Yesterday I also noted a report that he’d misappropriated $1200 from his parish about 30 years ago to pay for his son’s baptismal party - although he says he’d always planned to repay the money.
Now reader Mick points out some curious paragraphs near the end of the original (sympathetic) article by Tess Lawrence on Hepworth’s claims:
But as a young priest, he was invited to the beach by two priests. According to Archbishop Hepworth’s statements, after walking on the beach one night, one of the priests “stripped off and began wrestling with me”.
“He was stronger than me,” Hepworth said. “Or perhaps I was just weary of it all . . . I remember cold, wet sand and forced sex....
“I have had a vivid memory of that event, and of the guilt the next day as I drove back to Adelaide,” Hepworth said.
“By then, I had an awareness of the illegality of homosexuality, a sense of gross sinfulness, but alsoa sense of the glamour of the group with which I had been involved…
“I want to state quite clearly that I never fully consented to sexual activity with (the priest still working in Adelaide)."…
Despite this, Archbishop Hepworth alleges that the priest sexually assaulted him up to seven more times. He said he felt “so weakened physically and emotionally” that he did not resist....
Despite the fact that he has been married, divorced and remarried and has three children, he also wrote: “Perhaps it is the only real love that I have ever known, and it is a love distorted and beyond my reach over all of my adult life.”
I think Senator Xenophon should feel sick, and start drafting an apology.
I’m not saying Hepworth’s allegations are false. I am suggesting that even his own account suggests that whatever occurred was far more ambiguous than rape as we usually understand the word. Indeed, it’s not clear even from Hepworth’s own account that any rape occurred.
Andrew Bolt – Thursday, September 22, 11 (11:09 am)
Of all the people to complain about the unauthorised release of information...:
(Thanks to reader Jason.)
Andrew Bolt – Thursday, September 22, 11 (11:03 am)
Julia Gillard reminds the free-wheeling Foreign Minister who is boss:
JULIA Gillard’s office has told Kevin Rudd to rein in his high-flying overseas travel expenses.
An email from the Prime Minister’s chief of staff to his counterpart in the Foreign Affairs Minister’s office noted the cost of a hotel suite in Sweden was more than $1700 for one night.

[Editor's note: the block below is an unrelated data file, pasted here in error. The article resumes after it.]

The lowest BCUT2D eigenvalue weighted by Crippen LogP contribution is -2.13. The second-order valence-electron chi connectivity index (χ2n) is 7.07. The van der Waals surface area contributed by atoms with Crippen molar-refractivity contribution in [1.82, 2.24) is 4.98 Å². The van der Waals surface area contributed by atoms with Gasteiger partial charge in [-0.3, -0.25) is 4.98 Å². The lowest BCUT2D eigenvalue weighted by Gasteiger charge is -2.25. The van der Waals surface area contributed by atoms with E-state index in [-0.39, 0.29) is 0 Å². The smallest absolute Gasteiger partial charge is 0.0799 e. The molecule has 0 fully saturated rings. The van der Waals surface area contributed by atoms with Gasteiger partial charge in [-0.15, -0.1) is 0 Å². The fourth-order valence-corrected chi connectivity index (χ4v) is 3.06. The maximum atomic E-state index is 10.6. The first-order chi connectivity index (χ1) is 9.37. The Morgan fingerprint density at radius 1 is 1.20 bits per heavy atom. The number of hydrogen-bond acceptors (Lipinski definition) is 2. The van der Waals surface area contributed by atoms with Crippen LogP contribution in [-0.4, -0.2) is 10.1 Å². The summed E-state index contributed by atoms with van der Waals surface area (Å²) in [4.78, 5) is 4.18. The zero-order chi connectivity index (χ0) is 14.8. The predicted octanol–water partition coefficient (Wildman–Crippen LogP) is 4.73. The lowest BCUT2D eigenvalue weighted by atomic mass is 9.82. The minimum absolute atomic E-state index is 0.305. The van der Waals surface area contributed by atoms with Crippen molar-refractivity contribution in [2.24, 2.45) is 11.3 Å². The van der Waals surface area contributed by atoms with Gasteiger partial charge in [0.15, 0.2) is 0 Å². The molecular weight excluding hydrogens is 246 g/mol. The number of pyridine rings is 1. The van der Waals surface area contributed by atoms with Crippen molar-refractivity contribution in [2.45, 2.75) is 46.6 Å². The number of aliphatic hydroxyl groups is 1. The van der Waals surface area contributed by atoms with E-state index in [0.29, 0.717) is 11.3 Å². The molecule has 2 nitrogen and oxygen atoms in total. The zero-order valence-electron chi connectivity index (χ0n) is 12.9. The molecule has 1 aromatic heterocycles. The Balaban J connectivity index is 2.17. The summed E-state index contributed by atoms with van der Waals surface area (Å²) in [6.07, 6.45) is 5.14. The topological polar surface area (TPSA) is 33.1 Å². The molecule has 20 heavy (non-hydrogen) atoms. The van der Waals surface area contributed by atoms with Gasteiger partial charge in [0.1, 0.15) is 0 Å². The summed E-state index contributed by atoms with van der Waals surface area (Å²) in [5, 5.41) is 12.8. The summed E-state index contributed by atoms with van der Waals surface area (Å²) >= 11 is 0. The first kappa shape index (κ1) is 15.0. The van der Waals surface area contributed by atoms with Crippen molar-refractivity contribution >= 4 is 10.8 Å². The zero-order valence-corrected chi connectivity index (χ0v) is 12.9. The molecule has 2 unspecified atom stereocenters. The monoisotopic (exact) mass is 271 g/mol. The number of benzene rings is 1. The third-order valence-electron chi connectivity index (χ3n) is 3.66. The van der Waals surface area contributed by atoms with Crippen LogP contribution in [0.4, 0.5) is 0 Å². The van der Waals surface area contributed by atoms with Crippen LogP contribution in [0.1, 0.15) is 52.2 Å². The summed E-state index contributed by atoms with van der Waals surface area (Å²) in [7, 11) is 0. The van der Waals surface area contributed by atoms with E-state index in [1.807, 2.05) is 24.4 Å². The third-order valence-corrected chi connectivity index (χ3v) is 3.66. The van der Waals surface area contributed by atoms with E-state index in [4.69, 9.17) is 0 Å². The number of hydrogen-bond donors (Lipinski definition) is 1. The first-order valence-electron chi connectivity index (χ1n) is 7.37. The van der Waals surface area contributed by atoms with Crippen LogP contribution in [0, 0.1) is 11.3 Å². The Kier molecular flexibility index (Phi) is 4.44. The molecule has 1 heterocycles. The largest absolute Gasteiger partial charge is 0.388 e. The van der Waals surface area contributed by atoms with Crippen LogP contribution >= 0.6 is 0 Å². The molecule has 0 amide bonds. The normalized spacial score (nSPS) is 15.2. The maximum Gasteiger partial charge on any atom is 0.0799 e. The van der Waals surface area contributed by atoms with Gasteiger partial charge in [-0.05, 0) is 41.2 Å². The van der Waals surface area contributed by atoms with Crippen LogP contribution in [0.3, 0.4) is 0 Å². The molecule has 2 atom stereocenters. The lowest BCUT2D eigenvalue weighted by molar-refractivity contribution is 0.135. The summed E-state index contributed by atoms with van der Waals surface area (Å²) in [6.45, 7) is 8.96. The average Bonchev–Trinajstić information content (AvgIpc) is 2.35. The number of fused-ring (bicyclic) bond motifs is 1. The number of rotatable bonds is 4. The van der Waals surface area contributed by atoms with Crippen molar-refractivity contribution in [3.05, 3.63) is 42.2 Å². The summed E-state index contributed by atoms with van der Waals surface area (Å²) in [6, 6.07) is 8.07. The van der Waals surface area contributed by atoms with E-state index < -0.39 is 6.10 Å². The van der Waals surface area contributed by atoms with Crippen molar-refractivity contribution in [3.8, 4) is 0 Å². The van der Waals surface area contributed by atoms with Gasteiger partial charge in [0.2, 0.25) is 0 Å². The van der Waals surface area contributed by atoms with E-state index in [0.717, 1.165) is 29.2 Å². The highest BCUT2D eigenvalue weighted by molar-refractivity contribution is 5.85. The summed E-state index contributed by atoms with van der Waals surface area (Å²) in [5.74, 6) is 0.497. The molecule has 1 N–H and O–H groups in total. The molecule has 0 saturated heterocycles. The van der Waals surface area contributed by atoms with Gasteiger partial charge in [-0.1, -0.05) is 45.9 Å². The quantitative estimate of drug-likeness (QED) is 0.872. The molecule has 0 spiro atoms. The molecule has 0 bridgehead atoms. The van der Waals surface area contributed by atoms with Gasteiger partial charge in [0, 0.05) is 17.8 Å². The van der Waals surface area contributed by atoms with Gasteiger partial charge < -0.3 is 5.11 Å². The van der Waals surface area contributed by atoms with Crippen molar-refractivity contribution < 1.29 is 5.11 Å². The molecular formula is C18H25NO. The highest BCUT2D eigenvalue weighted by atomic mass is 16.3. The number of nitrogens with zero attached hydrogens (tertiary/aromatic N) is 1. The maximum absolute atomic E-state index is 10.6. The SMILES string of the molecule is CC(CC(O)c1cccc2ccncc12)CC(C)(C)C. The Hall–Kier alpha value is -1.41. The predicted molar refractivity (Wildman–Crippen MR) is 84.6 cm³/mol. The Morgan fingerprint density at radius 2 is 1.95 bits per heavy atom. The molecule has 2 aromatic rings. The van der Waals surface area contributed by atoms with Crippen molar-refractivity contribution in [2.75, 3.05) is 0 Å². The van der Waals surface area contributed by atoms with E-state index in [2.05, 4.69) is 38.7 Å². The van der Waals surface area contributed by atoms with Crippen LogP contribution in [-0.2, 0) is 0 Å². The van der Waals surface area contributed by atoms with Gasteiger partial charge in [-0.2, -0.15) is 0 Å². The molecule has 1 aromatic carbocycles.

Mr Rudd’s man was told to keep accommodation costs to a “minimum” after the estimated cost of one trip came to $77,000.
The email ... referred to a request for approval from Mr Rudd’s office for an official visit to China, Sweden, Finland, Norway and Thailand to begin the following day.
“It is noted that the estimated cost of the visit is $77,607,” said the email from Ben Hubbard to Philip Green on May 12.
“In relation to accommodation costs, you should make every effort to ensure costs are kept to an acceptable minimum.”
A spokesman for the PM said last night: “Ministers are routinely encouraged to minimise costs.”
Coalition troublemakers claim that Rudd may soon remind Gillard who the real boss is - or should be:
As the amendments were introduced into parliament, multiple Coalition sources said they had heard that Mr Rudd, dumped by faction leaders in favour of Ms Gillard in June last year, had been telephoning colleagues to determine whether he had the numbers for a leadership challenge.
The sources reported that Mr Rudd was either five votes or 11 votes short of rolling Ms Gillard and returning to the Lodge.
Calls are made:
LABOR MP Shayne Neumann has fuelled speculation that Kevin Rudd is quietly preparing the way for a return to The Lodge, repeatedly refusing to say if he had spoken to the Foreign Minister about the leadership.
Mr Neumann today dodged questions on whether Mr Rudd, a fellow Queenslander, was “working the phones” to build support for a potential challenge....
“Kevin Rudd speaks to me from time to time and the Prime Minister talks to me from time to time,” Mr Neumann told reporters at Parliament House.
Rudd will keep playing his leadership tune until the cows come home:
Lock in the Greens’ vote for Rudd:
BOB Brown has declared the Greens’ minority government deal with Labor would survive a change of prime minister, saying the agreement was with the party, not Julia Gillard.
Amid fresh leadership rumblings in Labor, the Greens leader said the Labor leadership was “up to them”.
“We are in an arrangement with the Labor government and we made that arrangement with Julia Gillard as leader of the Labor government,” said Senator Brown.
“But who Labor appoints as their leader is up to them.”
Tony Windsor and Rob Oakeshott will from sheer self-preservation stick with Labor, whoever leads it. Andrew Wilkie seems sure to vote against the Government by May over the pokies deal anyway, but Bob katter said yesterday he could back Rudd, too.
(Thanks to reader Shaneeh.)
Andrew Bolt – Thursday, September 22, 11 (06:47 am)